(Last updated 10/25/2016; last reviewed 10/25/2016)
A latent HIV reservoir is a group of immune cells in the body that are infected with HIV but are not actively producing new HIV.
HIV attacks immune system cells in the body and uses the cells’ machinery to make copies of itself. After entering the body, HIV inserts its genetic blueprint into the DNA of an immune system cell, such as a CD4 cell. The infected cell starts producing HIV proteins, which act as the building blocks for new HIV. To find out more about how HIV attacks cells, read the AIDSinfo HIV Life Cycle fact sheet.
However, some HIV-infected cells shut down and go into a resting (or latent) state. While in this resting state, the infected cells don’t produce new HIV.
When HIV infects cells in this way, it can hide out inside these cells for years, forming a latent HIV reservoir. At any time, cells in the latent reservoir can become active again and start making more HIV.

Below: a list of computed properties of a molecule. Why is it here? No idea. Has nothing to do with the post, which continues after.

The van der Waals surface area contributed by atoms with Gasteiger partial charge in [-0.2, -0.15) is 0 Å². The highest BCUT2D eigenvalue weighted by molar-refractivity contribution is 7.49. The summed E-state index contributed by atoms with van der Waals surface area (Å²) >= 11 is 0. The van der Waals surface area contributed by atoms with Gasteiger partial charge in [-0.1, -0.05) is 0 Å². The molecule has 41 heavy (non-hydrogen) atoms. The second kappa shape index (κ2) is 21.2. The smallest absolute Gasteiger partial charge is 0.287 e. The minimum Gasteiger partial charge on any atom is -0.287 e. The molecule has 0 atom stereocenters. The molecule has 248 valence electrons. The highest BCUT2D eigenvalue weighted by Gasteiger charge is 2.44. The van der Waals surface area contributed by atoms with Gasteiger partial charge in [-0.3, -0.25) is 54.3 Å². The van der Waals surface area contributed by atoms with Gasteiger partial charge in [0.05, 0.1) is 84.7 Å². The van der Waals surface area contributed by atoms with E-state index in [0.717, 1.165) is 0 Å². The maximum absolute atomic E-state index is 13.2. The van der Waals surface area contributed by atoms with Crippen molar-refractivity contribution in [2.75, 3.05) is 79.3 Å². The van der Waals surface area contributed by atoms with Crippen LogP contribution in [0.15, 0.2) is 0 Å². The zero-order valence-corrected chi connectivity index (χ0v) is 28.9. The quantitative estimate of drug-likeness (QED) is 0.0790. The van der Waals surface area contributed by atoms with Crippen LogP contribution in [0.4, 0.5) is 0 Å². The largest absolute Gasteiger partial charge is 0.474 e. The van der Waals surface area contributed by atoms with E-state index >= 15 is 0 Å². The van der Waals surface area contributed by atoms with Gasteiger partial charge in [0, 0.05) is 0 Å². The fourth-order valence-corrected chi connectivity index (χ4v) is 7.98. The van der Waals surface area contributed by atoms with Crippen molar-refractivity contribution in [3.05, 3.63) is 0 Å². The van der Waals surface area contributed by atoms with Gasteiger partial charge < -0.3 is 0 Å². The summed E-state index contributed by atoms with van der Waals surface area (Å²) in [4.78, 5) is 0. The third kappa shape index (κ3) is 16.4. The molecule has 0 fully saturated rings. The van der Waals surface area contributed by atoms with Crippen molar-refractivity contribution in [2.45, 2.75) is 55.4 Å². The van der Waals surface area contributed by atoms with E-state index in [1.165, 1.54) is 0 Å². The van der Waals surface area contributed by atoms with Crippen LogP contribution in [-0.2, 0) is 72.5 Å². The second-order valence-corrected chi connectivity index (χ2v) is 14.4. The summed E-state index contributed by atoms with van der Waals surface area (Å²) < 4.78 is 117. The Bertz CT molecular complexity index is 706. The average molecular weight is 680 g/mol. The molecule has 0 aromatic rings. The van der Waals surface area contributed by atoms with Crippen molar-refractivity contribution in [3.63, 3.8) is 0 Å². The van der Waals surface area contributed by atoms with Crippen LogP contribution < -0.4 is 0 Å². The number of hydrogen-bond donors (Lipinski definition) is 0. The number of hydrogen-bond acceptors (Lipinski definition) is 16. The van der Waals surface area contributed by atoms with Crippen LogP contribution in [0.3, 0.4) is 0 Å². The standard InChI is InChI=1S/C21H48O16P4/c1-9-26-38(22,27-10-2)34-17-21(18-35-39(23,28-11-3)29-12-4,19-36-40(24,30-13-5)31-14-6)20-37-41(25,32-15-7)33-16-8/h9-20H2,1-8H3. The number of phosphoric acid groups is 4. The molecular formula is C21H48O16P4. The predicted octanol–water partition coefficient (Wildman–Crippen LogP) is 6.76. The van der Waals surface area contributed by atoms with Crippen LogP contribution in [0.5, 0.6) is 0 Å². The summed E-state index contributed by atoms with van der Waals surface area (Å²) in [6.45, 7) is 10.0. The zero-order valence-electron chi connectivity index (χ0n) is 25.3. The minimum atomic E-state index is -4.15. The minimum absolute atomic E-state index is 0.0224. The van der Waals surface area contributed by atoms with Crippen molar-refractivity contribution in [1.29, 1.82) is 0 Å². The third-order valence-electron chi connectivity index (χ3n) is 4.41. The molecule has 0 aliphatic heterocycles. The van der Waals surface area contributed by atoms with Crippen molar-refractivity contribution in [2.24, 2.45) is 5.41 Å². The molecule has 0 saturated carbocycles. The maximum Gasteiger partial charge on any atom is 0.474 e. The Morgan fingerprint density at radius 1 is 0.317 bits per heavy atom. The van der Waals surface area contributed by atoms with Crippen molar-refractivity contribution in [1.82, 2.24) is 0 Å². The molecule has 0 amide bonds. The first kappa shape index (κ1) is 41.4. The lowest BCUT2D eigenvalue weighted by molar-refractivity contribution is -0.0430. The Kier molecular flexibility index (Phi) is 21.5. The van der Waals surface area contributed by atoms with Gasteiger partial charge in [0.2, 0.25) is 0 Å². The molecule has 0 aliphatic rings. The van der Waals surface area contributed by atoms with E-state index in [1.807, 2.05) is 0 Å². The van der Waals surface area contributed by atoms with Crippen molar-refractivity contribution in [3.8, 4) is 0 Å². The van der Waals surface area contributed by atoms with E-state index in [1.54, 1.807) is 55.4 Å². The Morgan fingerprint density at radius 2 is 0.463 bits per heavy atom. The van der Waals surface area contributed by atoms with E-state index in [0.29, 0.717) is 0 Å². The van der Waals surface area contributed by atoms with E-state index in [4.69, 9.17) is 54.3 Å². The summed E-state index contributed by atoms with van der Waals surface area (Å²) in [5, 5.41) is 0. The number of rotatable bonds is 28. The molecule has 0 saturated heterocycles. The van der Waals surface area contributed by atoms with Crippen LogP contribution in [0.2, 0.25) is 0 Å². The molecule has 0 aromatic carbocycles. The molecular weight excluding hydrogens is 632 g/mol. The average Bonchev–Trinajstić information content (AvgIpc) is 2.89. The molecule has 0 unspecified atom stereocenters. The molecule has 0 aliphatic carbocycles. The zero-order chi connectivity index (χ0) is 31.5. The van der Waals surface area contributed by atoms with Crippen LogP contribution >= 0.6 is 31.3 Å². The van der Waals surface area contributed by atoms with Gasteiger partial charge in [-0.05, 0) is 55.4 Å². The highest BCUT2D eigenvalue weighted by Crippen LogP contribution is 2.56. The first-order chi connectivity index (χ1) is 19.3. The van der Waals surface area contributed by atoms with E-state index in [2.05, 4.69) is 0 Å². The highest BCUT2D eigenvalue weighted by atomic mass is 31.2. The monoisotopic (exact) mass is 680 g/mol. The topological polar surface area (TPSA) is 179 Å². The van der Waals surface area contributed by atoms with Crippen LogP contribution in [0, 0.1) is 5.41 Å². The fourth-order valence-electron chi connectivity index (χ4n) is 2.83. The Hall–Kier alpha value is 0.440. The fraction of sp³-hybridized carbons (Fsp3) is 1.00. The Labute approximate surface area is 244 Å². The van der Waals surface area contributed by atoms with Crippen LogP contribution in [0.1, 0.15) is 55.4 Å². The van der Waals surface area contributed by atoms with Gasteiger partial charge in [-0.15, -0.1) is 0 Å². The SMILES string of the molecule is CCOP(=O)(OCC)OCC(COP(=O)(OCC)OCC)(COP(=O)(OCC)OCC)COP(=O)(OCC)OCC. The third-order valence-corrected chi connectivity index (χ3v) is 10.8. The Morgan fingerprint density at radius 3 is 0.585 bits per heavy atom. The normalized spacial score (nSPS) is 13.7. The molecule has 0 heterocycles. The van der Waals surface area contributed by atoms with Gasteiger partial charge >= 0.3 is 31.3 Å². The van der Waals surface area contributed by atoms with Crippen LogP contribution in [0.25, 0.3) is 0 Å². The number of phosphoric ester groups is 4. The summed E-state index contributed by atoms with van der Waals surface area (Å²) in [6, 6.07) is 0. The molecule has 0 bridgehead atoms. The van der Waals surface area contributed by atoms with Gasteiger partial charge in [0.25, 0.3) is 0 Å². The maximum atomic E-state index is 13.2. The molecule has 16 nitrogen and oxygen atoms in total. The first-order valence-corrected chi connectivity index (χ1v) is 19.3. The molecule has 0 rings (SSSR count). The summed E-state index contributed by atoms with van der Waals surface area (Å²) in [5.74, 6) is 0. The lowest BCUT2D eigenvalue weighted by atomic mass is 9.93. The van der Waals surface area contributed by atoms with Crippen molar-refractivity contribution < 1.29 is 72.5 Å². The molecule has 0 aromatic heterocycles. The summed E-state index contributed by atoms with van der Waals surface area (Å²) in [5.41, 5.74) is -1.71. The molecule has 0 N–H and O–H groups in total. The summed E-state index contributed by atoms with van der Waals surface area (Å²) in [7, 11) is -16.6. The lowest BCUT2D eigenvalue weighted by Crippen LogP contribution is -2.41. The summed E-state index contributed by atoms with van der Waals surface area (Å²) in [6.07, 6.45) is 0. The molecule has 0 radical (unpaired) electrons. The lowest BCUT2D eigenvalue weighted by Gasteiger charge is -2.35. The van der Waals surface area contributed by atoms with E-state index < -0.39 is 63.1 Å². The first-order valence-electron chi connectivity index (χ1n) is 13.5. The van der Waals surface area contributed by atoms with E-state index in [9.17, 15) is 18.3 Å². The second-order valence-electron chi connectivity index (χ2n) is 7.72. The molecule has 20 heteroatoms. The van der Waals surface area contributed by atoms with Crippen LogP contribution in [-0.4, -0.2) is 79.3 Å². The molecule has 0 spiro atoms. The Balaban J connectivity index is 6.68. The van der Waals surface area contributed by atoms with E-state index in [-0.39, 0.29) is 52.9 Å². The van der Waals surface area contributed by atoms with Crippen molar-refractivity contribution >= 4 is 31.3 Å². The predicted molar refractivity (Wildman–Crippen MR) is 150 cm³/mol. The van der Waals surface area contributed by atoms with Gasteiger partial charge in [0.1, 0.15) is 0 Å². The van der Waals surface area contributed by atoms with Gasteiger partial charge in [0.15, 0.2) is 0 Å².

Latent HIV reservoirs can be found throughout the body, including in the brain, lymph nodes, blood, and the digestive tract.
HIV medicines reduce the amount of HIV in the body (called the viral load) by preventing the virus from multiplying. Because the HIV-infected cells in a latent reservoir aren’t producing new copies of the virus, HIV medicines have no effect on them.
People with HIV must take a daily combination of HIV medicines (called an HIV regimen) to keep their viral loads low. If someone is not taking HIV medicines when the infected cells of the latent reservoir begin making HIV again, the viral load in the body will start to increase. That’s why it’s important to continue taking HIV medicines every day as prescribed, even when viral load levels are low.
Finding ways to target and destroy latent reservoirs is one of the major challenges facing HIV researchers. New studies are exploring different strategies for clearing out reservoirs, including: